American Geographical Society Awards Cullum Medal to Dr. Lee Schwartz
Description: The Cullum Geographical Medal, awarded by the American Geographical Society (AGS), is the latest of prestigious awards to be made by the Society and is presented to the Geographer of the U.S Department of State for distinguishing himself with geographic discoveries and for the advancement of geographic science. Dr. Lee Schwartz received the medal at the American Geographical Society’s Geography 2050 Symposium at Columbia University on 19 November 2014 in New York City.
[New York City, NY] — [2 December 2014]–The American Geographical Society (AGS) awarded the Cullum Medal on November 19th at the Low Library, Columbia University during their inaugural event Geography 2050: Mounting an Expedition to the Future. Before a varied audience of AGS Councilors, geographic scholars and innovators, press and Columbia faculty, AGS Chairman of the Honors and Awards Committee Dr. Doug Sherman and AGS President Dr. Jerome Dobson presented the surprise award to Dr. Schwartz.
The Cullum Geographical Medal was established in 1896 and was the first medal awarded by the Society. It was founded through a bequest from Major General George W. Cullum, Commandant of the United States Military Academy, who was also an AGS Councilor and Vice President from 1874-1892. According to the terms of General Cullum’s will, the medal is awarded “…to those who distinguish themselves by geographical discoveries, or in the advancement of geographical science.” Even today, every cadet who graduates from West Point gets his “Cullum number” which follows him or her through an entire career.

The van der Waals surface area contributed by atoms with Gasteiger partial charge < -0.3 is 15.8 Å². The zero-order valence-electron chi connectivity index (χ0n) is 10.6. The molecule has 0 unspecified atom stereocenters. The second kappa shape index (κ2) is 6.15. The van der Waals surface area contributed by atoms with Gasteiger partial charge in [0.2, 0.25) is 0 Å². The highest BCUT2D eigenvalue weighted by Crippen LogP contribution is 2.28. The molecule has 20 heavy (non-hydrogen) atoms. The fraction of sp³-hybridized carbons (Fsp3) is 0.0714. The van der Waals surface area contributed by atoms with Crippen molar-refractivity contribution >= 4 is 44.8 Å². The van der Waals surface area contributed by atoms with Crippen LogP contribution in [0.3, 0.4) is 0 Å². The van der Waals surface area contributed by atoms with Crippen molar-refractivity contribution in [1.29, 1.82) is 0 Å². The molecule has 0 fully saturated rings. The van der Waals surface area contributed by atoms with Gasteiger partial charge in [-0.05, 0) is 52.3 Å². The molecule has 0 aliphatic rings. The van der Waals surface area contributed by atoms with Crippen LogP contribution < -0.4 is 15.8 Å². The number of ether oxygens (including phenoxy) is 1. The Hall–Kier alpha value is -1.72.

Dr. Lee Schwartz is the Director of the Office of the Geographer and Global Issues of the U.S. Department of State. He assumed the position in 2005, to become the eighth Geographer since the position was first established in 1921. Before assuming his current mantle, he served as an Analyst for Refugees/Humanitarian Emergencies, as the Division Chief for UN and Humanitarian Affairs, and the Division Chief for Global Issues. Dr. Schwartz’s current office is the official repository of the U. S. position on all national borders and sovereignty disputes. He has spearheaded the growth of personnel in the Office of the Geographer to its largest number since World War II, and oversaw the creation of the Humanitarian Information Unit – a unique interagency operation that coordinates US government information on complex emergencies. He has led State Department and broader governmental efforts on sharing and managing geographic information for complex emergencies such as Afghanistan and Syria and for natural disaster responses, such as the Pacific Tsunami and the Haiti earthquake. His office launched an international boundary verification process based on high resolution imagery and has designed and implemented participatory mapping initiatives related to humanitarian and environmental crises throughout Africa and elsewhere. Schwartz’s broad areas of responsibility include topics as diverse as climate change, food and water security, wildlife and human trafficking, refugee flows, atrocities prevention, populations at risk, and human rights accountability. He was the winner of the State Department’s Warren Christopher Award for Outstanding Achievement in Global Affairs.
Established in 1851, the American Geographical Society (AGS) is the oldest professional geographical organization in the United States. It is recognized world-wide as a pioneer in geographical research and education and has been awarding medals for outstanding accomplishments in Geography for over 117 years. The mission of the American Geographical Society is to link business, professional, and scholarly worlds in the creation and application of geographical knowledge and techniques to address economic, social, and environmental problems. The Society’s work serves to increase geographical knowledge and the recognition of its importance in the contemporary world. With members worldwide, the Society maintains its Headquarters in Brooklyn, New York.